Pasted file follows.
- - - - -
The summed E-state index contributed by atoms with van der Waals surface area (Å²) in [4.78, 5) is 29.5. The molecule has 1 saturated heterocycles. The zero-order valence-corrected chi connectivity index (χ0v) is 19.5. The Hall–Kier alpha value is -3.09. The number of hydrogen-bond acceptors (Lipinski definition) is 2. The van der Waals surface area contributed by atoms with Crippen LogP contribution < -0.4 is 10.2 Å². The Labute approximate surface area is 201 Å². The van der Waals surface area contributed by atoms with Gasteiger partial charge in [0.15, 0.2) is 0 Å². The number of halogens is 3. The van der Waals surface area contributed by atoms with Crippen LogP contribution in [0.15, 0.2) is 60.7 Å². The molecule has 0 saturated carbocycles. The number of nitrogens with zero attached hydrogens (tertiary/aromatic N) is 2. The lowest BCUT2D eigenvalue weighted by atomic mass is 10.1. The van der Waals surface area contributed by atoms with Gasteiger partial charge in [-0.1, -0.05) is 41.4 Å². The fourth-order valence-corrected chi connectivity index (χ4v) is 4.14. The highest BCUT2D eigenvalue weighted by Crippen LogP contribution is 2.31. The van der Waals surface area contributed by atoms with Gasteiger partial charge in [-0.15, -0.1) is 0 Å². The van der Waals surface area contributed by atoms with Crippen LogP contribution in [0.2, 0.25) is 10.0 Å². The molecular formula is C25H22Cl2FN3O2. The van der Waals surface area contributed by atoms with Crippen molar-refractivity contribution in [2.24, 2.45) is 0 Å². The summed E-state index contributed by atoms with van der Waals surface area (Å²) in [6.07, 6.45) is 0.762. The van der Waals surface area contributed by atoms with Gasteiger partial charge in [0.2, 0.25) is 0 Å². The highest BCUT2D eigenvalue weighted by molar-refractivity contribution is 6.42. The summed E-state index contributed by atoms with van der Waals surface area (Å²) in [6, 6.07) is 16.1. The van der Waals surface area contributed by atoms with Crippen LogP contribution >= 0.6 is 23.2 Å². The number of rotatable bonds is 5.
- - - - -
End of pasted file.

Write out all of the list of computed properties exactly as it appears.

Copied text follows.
The summed E-state index contributed by atoms with van der Waals surface area (Å²) in [4.78, 5) is 29.5. The molecule has 1 saturated heterocycles. The zero-order valence-corrected chi connectivity index (χ0v) is 19.5. The Hall–Kier alpha value is -3.09. The number of hydrogen-bond acceptors (Lipinski definition) is 2. The van der Waals surface area contributed by atoms with Crippen LogP contribution < -0.4 is 10.2 Å². The Labute approximate surface area is 201 Å². The van der Waals surface area contributed by atoms with Gasteiger partial charge in [0.15, 0.2) is 0 Å². The number of halogens is 3. The van der Waals surface area contributed by atoms with Crippen LogP contribution in [0.15, 0.2) is 60.7 Å². The molecule has 0 saturated carbocycles. The number of nitrogens with zero attached hydrogens (tertiary/aromatic N) is 2. The lowest BCUT2D eigenvalue weighted by atomic mass is 10.1. The van der Waals surface area contributed by atoms with Gasteiger partial charge in [-0.1, -0.05) is 41.4 Å². The fourth-order valence-corrected chi connectivity index (χ4v) is 4.14. The highest BCUT2D eigenvalue weighted by Crippen LogP contribution is 2.31. The van der Waals surface area contributed by atoms with Gasteiger partial charge in [-0.15, -0.1) is 0 Å². The van der Waals surface area contributed by atoms with Crippen LogP contribution in [0.2, 0.25) is 10.0 Å². The molecular formula is C25H22Cl2FN3O2. The van der Waals surface area contributed by atoms with Crippen molar-refractivity contribution in [2.24, 2.45) is 0 Å². The summed E-state index contributed by atoms with van der Waals surface area (Å²) in [6.07, 6.45) is 0.762. The van der Waals surface area contributed by atoms with Gasteiger partial charge in [0.2, 0.25) is 0 Å². The highest BCUT2D eigenvalue weighted by molar-refractivity contribution is 6.42. The summed E-state index contributed by atoms with van der Waals surface area (Å²) in [6, 6.07) is 16.1. The van der Waals surface area contributed by atoms with Crippen LogP contribution >= 0.6 is 23.2 Å². The number of rotatable bonds is 5.